I believe the role of Government is to accelerate the development and take up of these new technologies until self-sustaining markets take over. The Government's programme for incentivising renewables will create a new market worth over ??500 million through the Renewables Obligation, Climate Change Levy exemptions and the Non Fossil Fuel Obligation. We have already announced ??100 million to support offshore wind and energy crops.
Last year I asked the Performance and Innovation Unit to undertake a major study into the future of UK renewable energy. Today I can announce a further ??100 million to support those technologies identified by the report. I know that a number of green groups have been campaigning for a target of 100,000 solar PV installations. This new money will help us to promote solar PV, give a boost to offshore wind, kick start energy crops, and bring on stream other new generation technologies. This investment in renewable technology is a major down-payment in our future, and will help open up huge commercial opportunities for Britain.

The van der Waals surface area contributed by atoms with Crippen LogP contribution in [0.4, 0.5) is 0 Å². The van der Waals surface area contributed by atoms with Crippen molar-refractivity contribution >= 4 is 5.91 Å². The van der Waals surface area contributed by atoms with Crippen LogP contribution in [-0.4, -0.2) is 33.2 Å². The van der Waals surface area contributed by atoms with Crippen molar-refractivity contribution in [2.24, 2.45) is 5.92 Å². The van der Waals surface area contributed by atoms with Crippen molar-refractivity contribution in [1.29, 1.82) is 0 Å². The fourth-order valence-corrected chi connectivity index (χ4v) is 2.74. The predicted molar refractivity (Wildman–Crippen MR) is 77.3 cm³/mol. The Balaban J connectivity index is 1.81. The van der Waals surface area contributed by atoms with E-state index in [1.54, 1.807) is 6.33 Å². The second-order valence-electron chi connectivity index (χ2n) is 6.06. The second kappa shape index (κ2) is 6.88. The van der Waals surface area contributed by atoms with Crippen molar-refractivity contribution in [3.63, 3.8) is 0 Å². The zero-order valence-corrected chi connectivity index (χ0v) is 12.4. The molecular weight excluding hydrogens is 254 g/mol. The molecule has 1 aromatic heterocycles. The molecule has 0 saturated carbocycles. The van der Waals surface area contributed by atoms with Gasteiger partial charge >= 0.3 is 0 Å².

More generally, we need vastly to improve our productive use of resources - do more with much less. It makes good economic and environmental sense. We will agree environmental productivity indicators and long-term resource use targets with business.